Bathing Suits, West Coast, and Crocodiles
Kaiser– What would you like to see more of in the coming years, in terms of festival wear?
Rabbit– Well I would like to see more bathing suits, cause it’s getting hotter! You know global warming. People are getting more comfortable with their bodies and everything for the summer time stuff, so I think I’m gonna make guy’s bathing suits this year.
Kaiser– Do you guys have any of a harder time selling the men’s clothes?
Rabbit– Its way more fun to make guys stuff, just cause I want clothes for myself, and I can really test them out and stuff!…As for selling it, the guys stuff is strange, just cause it sells really well at festivals, but in the shop here it doesn’t sell that well, and it doesn’t sell that well online either. So I think it’s something to do with the way guys shop. Maybe most guys don’t go out shopping as much, but when they’re at the festivals, they’re like OK we need to get the clothes that are hip in this area.
Kaiser– Yeah! I think that might be it, just cause it’s more of a permissive atmosphere. Like, someone walking down Commercial wont be as inclined to be like, “Wow! I really need to wear this, this weekend!”, verses someone at a festival, where there’s so many people dressed so interestingly, right?
Rabbit– Exactly, and the style’s different in the city, like mainstream fashion and mainstream media, and so at the festivals, it’s our own little bubble, of music and art and culture, so then they really feel like “Oh I’m kind of dressed like a weirdo here now! And my normal city clothes, are sort of dull or whatever.” In the city then it’s a fine line, so I’m trying to make hybrid city/festival clothes.
Kaiser– On the festival culture topic, you’re from the east coast right? So what about the whole scene here with Shambhala and west coast electronic music, really drew you here and kept you here?
Rabbit– Well there’s a bigger scene here, it’s more vibrant, there’s more festivals, there’s more people moving around and going to festivals. It’s also got that connection I think with the States also, the west coast of the States and the festivals down there, so there’s like a migration of people.
Kaiser-The whole Cascadia thing right? (laughs)
Rabbit– Yeah! In the east when I was there, there were a few festivals, like Ohm. I mean I grew up in Toronto… I think what it is, most of those people, (in eastern Canada) have their normal, daily lives, as professionals or whatever they do, and then they want that time away from their normal mainstream reality. But out here people completely lose themselves in never, never land. People come, and then their whole lifestyle is immersed in festivals, or you live in the Kootenays, and you know, you have your farm, or you go down to California…
Kaiser– I think that has to do with the whole second, third generation hippie thing here (in BC). With the draft dodgers that came here in the 60s. That’s really made the BC’s culture pretty distinct from the rest of Canada I think.
Rabbit– Right, and even in northern Alberta! I started going to the North Country Fair, it’s a festival that used to happen in northern Alberta. There was a bunch of draft dodgers that went up there also! I went up there, and there’s also a little bubble of that alternative hippie lifestyle.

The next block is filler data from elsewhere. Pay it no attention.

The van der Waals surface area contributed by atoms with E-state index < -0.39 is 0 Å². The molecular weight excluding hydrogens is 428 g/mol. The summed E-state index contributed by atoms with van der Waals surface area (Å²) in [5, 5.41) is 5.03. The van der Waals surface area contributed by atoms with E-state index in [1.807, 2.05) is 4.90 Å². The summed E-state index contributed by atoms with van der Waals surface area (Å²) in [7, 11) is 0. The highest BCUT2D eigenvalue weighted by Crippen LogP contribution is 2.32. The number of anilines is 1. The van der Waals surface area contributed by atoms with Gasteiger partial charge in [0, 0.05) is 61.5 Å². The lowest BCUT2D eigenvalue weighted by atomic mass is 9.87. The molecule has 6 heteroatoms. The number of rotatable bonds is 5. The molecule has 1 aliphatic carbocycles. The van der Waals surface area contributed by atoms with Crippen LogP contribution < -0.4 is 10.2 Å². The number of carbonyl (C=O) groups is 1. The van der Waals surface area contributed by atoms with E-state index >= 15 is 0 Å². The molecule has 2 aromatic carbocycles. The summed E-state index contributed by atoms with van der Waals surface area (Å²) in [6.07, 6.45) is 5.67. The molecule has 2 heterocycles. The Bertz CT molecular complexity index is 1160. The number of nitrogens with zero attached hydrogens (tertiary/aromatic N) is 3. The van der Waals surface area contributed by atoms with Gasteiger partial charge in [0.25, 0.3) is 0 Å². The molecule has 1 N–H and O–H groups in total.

Kaiser– And there’s still Motion Notion and Astral harvest up there right?
Kaiser– What would you say is the most obscure festival you have ever been to, or like the weirdest festival you’ve been to?
Rabbit– … I guess it would be the solar Eclipse festival that was in the desert of northern Australia, so like five hours north of Cannes. It was only there for that eclipse, so it was a one time, seven day festival. It was a collaboration of Japanese people, Berlin people and Californian people, and the Australian people. So they each had their own stage and own installations, and own kind of music style, and it was like 15000 people…That was just insane because it was so hot! And it was just in such a foreign land. There was like crocodiles in the pond, and they had to drain it. They also had a big net up and it said beware of crocodiles! It wasn’t a joke either! It was so hot and every time you were swimming you were like, aw I hope they’re not just under there looking at my toes! And four days into it there was a full solar eclipse that went for like an hour. It was at 7 in the morning so everyone stayed up all night, and they turned the music off and 15000 people migrated to the top of this hill. Then the sun slowly eclipsed and then all the birds and the parrots started flying and roosting cause they thought night was coming…I remember there was this Japanese lady, probably like 50 year old lady who started singing this really eery, strange Japanese song. I dunno if it was for eclipses, but she was all like “Aaaauuuwaaaauuuu”, and these guys were like, smoking DMT in front of us. Yeah it was just insane. And then it was over and you know Kaminanda? He was playing right after that, so everyone went down for that. Then it went on for like three more days. That concludes my two part interview with Chad from Rabbit and Empee! This really does sum up why I wanted to delve deeper into the world of what people wear at festivals, and the people who make those clothes.
More interviews and articles to come leading up to full on festing season!
Check out Rabbit and Empee online!